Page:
Spring into Smoothie Season

Summer is almost here, and soon we’ll be inundated by ripe peaches, boysenberries, blueberries, and blackberries. I love going to the farmer’s market and falling in love with a huge watermelon, a flat of apricots, or a cantaloupe. I can’t pass up a kiwi, and I love it when friends load me up with too many pears. All are perfect smoothie-fodder.

If you’ve never had a smoothie, it’s simply a fruit-based beverage prepared in a blender. They range from high-fiber and healthy to completely decadent, high-fat, and sugary.

I usually make smoothies for breakfast, since it’s a good way to get fruit, fiber, protein, and vitamins all in one easy package. When I worked in downtown Seattle, I’d go out with coworkers and order a smoothie for an afternoon pick-me-up. In the evening, a smoothie can substitute for a light dinner or be served as dessert, with or without alcohol.

Although there are thousands of published smoothie recipes and entire smoothie cookbooks, I’ve never followed a recipe to make one. Creating a smoothie is an art, not a science. I just look at the ingredient lists for ideas, and then I toss in a little of this and a little of that, blend it, and taste the result. It’s kind of like making soup.

Here are the four components of a delicious fruit smoothie.


The old standby is the yellow Cavendish banana, which you can use at any stage of ripeness (a good way to use up over-ripe bananas). Strawberries are also common, as are other berries, such as blueberries, blackberries, and raspberries. Peaches, cantaloupe, and honeydew melon are all good, and speaking of melons, smoothies are a great way to use up excess (and there’s always excess!) watermelon. Tropical fruits are divine; consider mango, papaya, pineapple, guava, or passion fruit.

While you’re cleaning and cutting up the fruit, consider putting some in a bag in the freezer. When you’re in a hurry, you can toss a handful of the frozen pieces directly in the blender without thawing it.

In the winter, when you run out of frozen fruit, try making a smoothie with applesauce or even canned fruit.


You’ll need some sort of liquid to turn your fruit into a beverage. Yogurt is my preference, but I’ve also tried milk, cream, soymilk, and water. You can also use tea (lemongrass tea, spiced chai, or peppermint tea add a lot of flavor) and coffee.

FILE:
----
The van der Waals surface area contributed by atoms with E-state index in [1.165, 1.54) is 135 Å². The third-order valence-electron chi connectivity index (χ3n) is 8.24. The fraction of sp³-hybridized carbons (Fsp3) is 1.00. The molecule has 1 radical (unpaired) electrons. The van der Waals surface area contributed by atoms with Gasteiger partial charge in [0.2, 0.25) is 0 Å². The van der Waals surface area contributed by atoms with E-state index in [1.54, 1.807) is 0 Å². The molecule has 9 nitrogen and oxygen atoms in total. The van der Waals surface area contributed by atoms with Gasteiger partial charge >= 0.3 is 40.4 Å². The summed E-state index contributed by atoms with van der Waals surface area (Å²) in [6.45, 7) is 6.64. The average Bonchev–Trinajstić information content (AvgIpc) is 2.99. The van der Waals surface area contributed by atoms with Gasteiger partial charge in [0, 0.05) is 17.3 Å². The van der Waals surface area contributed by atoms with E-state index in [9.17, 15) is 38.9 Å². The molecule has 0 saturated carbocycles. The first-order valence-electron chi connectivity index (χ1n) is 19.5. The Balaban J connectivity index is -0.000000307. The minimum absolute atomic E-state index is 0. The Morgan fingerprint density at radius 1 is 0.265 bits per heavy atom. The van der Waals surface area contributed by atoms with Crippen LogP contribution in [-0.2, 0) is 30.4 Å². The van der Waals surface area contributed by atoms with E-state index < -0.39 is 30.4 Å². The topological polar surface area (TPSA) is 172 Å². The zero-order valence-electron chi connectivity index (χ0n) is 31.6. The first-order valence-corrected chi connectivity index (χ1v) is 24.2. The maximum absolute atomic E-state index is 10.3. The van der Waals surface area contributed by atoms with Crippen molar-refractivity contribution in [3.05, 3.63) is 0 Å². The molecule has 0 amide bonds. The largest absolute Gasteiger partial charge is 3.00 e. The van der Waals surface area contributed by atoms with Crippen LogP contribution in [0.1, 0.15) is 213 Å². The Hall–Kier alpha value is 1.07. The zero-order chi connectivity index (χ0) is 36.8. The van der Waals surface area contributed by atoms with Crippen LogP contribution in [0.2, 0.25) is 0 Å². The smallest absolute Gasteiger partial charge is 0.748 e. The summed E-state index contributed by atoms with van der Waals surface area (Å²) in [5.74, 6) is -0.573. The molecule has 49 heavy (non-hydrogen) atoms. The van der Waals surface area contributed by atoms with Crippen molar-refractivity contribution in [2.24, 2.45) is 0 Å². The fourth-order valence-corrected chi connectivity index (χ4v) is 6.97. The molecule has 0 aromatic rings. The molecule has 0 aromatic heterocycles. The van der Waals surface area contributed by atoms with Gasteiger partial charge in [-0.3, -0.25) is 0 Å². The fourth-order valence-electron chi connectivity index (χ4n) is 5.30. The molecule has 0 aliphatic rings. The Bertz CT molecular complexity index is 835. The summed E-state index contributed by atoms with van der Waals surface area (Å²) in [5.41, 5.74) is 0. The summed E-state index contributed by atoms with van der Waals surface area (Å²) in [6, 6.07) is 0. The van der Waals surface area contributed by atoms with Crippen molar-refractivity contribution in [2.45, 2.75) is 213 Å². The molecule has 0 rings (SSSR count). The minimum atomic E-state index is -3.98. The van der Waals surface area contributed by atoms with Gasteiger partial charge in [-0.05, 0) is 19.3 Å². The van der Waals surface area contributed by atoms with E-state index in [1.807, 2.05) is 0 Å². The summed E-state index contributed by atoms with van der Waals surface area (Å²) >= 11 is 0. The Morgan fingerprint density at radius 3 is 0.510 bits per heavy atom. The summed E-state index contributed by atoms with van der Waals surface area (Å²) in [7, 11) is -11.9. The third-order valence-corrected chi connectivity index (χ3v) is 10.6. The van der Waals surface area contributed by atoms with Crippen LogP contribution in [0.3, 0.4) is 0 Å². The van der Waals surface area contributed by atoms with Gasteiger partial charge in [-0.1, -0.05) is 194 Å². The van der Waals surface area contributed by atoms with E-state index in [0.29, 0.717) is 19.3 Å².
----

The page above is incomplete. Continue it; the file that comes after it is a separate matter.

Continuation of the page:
I keep fruit juice on hand just for smoothies — try mango nectar, orange juice, or pineapple juice. Pomegranate and grape juice are loaded with antioxidants and great for your health. If you’re trying to pack in extra calories, use coconut milk or chocolate milk.

I often add a splash of lime or lemon juice, but only if there’s no milk. A curdled smoothie is an ugly thing.


I have a habit of gilding the lily, throwing in ingredients that give my smoothies a little extra zing. My favorite are ginger and lime zest prepared on the Micro-Plane grater.

Sometimes I throw in cinnamon, another powerful antioxidant, or a tiny pinch of cayenne. You can also add chocolate syrup or powder, coffee, honey, sugar, maple syrup, and any flavor of sugar syrup, the kind used to flavor lattés. If you have an herb garden, try mint, rosemary, or lemon thyme.

One class of flavorings can elevate your smoothie to a whole new plane: Extracts. The old standby is vanilla, featured in the Orange Julius: Orange juice, sugar, ice cubes, and vanilla. Other extracts can also add a huge amount of flavor without changing the texture. Try a few drops of lemon, coconut, or orange.


To turn your fruit smoothie into a meal-on-the-go, add some protein. We’ve used protein powder, cottage cheese, sour cream, tofu, and cream cheese. Toasted, ground nuts or natural peanut butter are also delicious. Boost your energy level by adding nutritional yeast, chock-full of B vitamins, flax seeds, or powdered vitamins.

If your fruit is not frozen, you can toss in a few ice cubes to give the smoothie a nice thick texture. You can even add sherbet or ice cream, although that sounds suspiciously like a milkshake instead of a smoothie.

Assembling Your Smoothie

It doesn’t get much easier than this: Clean the fruit and cut into chunks. Pour the liquid into the blender, add the fruit, flavorings, and additions, and blend. Stop and taste it, and adjust the flavorings. I often find I need to add more zing in the form of lemon juice, ginger, or a teaspoon of sugar.

If the result is too thick, add more liquid, 1/4 cup at a time. If it’s too thin, add crushed ice or more fruit and blend it some more.

You can even make a smoothie without a blender at all! Choose soft fruit, like very ripe bananas and berries, and put it in a large, deep pot or bowl. Pour in plenty of liquid, roll up your sleeves, and mash the heck out of it with a potato masher. I ran across this solution at the Oregon Country Fair, where an outfit called LuLu’s Smoothies was producing hundreds of gallons of smoothies without electricity. Their secret? Young, healthy employees with strong arm muscles!

  • If you need a little more direction on what to put in the blender, see my list of Smoothie Ideas.
  • A lassi is a kind of smoothie from India. I wrote about yogurt and lassis back in January. Try a Creamsicle Lassi or a Pink Lassi.
  • In Brazil, you can buy a suco on many street corners. It’s their version of a smoothie, made from one of the over 75 varieties of fruits that grow in Brazil.
  • If all this is too healthy for you, skip the fruit and just make a milkshake (includes recipes for vanilla, chocolate, strawberry, and cookie).
  • For a series of life’s lessons learned through my blender, see My Blender, My Teacher, on Adventures with Meps and Barry.